By Siobhan Murray | Photos from Oregon State University Libraries Special Collections and Archives Research Center
Growing up, Elaine Gething Davis, ’49, would hear an airplane soaring above her family’s coastal Oregon farm and rush outside with everyone else to watch it. Later, living near a military base during World War II, she was amazed by the variety of airborne machines leaping into the sky. After the war, her father bought a surplus airplane and gave the whole family flying lessons. Thus began a lifelong fascination with things that fly.
When she arrived at Oregon State College in 1945, she was the sole woman in her mechanical engineering class.
“I can recall the day as a freshman that I went to orientation. I could hear the rumble-rumble-rumble of a lot of people talking all the way down the hall, coming from a big auditorium,” she said in a 2017 interview for Boeing’s oral history archive. “When I stepped up to the door, all of a sudden, everybody quit talking.”
She was one of six women among the undergraduate engineering students on campus. Before them, only three female students had ventured into engineering at Oregon State.
Her male classmates taunted her that she was “just here to get married.” She told an Oregon State Technical Record reporter that she was in engineering for a career and was not considering marriage.
“I simply would not give up, as hard as it was,” she said in the oral history. “I figured, my parents are sacrificing to send me to school. I couldn’t disappoint them.”
Many older students — men returning to Oregon State after the war — were supportive and kind. She had the support of her professors as well, especially Ben Ruffner, an aeronautical pioneer who served as a mentor to her in college and would later prove vital in her career. Eventually, even the scoffers came to treat her with respect. By her junior year, she’d zeroed in on the aeronautical option within her mechanical engineering major and was thriving in her classes.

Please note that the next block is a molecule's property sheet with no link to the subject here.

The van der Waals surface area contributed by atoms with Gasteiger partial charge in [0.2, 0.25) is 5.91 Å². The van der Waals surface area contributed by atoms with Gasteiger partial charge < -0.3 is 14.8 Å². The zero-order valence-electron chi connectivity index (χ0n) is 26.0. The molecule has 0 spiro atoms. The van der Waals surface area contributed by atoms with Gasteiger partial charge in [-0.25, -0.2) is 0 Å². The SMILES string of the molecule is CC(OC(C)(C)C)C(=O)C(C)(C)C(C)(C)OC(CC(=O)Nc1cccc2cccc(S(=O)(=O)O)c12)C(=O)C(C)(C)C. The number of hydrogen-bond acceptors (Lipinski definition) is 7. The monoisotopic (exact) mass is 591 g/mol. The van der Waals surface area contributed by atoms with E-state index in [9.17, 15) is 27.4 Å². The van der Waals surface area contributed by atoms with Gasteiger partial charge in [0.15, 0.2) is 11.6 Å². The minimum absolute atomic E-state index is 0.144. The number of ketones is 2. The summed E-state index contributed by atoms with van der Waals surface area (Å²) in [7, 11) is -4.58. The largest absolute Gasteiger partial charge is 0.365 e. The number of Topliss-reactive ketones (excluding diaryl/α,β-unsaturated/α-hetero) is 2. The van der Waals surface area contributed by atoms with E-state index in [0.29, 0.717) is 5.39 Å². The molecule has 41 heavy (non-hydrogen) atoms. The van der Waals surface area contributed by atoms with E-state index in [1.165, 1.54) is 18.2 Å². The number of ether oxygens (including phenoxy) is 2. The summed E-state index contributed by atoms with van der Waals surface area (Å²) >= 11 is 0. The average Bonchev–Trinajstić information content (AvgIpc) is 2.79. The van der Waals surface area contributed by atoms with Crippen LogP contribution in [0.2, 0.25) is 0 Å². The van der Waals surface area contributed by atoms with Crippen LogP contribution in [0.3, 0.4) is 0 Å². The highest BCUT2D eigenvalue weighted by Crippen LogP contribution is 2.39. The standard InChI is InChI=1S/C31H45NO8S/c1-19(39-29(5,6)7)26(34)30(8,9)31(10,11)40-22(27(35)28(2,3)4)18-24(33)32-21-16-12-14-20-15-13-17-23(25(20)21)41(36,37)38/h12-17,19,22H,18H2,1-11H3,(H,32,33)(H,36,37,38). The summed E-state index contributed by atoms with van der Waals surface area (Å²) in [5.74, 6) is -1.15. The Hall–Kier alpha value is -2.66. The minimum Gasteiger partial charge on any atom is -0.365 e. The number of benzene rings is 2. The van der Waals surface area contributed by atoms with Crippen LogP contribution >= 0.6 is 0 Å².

She graduated with top honors, was quickly hired by Boeing, and moved to Seattle, renting a room at a residential hotel for women. She couldn’t wait to put her engineering training to use. But Boeing had relegated her to a clerk position. She spent her days entering data alongside other women. It was tedious, but she kept her head down and gave it her all.
One day, about a year after she’d been hired, Ruffner visited the offices to do some consulting for Boeing. After saying hello to Davis at her clerk’s desk, he marched straight to the head of the company’s human resources department. He told them he wouldn’t work with Boeing unless the company put Davis in a position worthy of her skills.
Almost immediately, Davis was reclassified as an aerodynamicist and became one of the first female space engineers at Boeing. She helped design a new wind tunnel, mapped out launches and worked on putting machines into orbit.
After hours, Davis loved to cut loose. Every Wednesday, Friday, and Saturday, she’d go with her roommate to dance the night away across Seattle. That’s how she met her husband, Phil.
“He was an electronic engineer, and we had a lot of the same interests,” she said.
She wasn’t allowed to talk about her work, even with her husband. The Cold War was ramping up, and she was doing classified work in partnership with the military. She started working on SRAMs, short range attack missiles, that could deliver nuclear warheads using a computer program to simulate their launch.
“It was scary,” she said. “I had quite a few nights of nightmares. I personally don’t believe war solves anything, but unfortunately in this world, you have to make sure you’ve got your defenses, because otherwise you’re vulnerable.”
After retiring in 1992, Davis sailed the San Juan Islands with Phil and kept dancing into her 80s. She died in 2018 at age 90.
Having grown up poor, she understood the importance of scholarships, and planned her legacy accordingly. She created a scholarship at Oregon State to support those in need, “of all races, genders and anything else,” including students of all majors. The first Elaine Gething Davis Scholarship was awarded in 2020.
This story originally appeared in the Spring 2022 issue of the Oregon Stater Magazine.